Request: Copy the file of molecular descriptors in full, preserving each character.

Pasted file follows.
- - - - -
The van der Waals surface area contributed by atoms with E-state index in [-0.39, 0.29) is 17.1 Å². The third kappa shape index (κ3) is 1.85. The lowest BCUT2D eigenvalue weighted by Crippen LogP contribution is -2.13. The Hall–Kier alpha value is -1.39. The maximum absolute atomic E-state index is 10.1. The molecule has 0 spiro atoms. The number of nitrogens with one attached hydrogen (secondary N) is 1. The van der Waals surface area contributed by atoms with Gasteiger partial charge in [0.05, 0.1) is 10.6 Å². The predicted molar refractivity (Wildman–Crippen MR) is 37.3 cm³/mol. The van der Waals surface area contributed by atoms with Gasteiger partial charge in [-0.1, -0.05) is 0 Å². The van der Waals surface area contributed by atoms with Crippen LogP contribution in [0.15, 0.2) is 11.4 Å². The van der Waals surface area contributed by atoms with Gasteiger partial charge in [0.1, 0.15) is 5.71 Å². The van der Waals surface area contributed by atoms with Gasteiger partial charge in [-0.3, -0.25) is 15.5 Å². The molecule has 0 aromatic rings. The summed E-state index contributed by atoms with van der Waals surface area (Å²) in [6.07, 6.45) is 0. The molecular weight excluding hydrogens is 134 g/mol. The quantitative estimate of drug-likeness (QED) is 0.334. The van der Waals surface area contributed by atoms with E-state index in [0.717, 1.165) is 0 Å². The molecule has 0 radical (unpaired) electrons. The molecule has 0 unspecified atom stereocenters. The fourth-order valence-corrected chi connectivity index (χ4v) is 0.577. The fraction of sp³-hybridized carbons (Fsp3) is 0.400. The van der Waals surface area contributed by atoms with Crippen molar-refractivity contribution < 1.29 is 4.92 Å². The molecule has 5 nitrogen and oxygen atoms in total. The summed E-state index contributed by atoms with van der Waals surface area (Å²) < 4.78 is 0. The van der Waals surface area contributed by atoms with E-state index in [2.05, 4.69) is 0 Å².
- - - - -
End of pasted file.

The van der Waals surface area contributed by atoms with E-state index in [-0.39, 0.29) is 17.1 Å². The third kappa shape index (κ3) is 1.85. The lowest BCUT2D eigenvalue weighted by Crippen LogP contribution is -2.13. The Hall–Kier alpha value is -1.39. The maximum absolute atomic E-state index is 10.1. The molecule has 0 spiro atoms. The number of nitrogens with one attached hydrogen (secondary N) is 1. The van der Waals surface area contributed by atoms with Gasteiger partial charge in [0.05, 0.1) is 10.6 Å². The predicted molar refractivity (Wildman–Crippen MR) is 37.3 cm³/mol. The van der Waals surface area contributed by atoms with Gasteiger partial charge in [-0.1, -0.05) is 0 Å². The van der Waals surface area contributed by atoms with Crippen LogP contribution in [0.15, 0.2) is 11.4 Å². The van der Waals surface area contributed by atoms with Gasteiger partial charge in [0.1, 0.15) is 5.71 Å². The van der Waals surface area contributed by atoms with Gasteiger partial charge in [-0.3, -0.25) is 15.5 Å². The molecule has 0 aromatic rings. The summed E-state index contributed by atoms with van der Waals surface area (Å²) in [6.07, 6.45) is 0. The molecular weight excluding hydrogens is 134 g/mol. The quantitative estimate of drug-likeness (QED) is 0.334. The van der Waals surface area contributed by atoms with E-state index in [0.717, 1.165) is 0 Å². The molecule has 0 radical (unpaired) electrons. The molecule has 0 unspecified atom stereocenters. The fourth-order valence-corrected chi connectivity index (χ4v) is 0.577. The fraction of sp³-hybridized carbons (Fsp3) is 0.400. The van der Waals surface area contributed by atoms with Crippen molar-refractivity contribution < 1.29 is 4.92 Å². The molecule has 5 nitrogen and oxygen atoms in total. The summed E-state index contributed by atoms with van der Waals surface area (Å²) < 4.78 is 0. The van der Waals surface area contributed by atoms with E-state index in [2.05, 4.69) is 0 Å².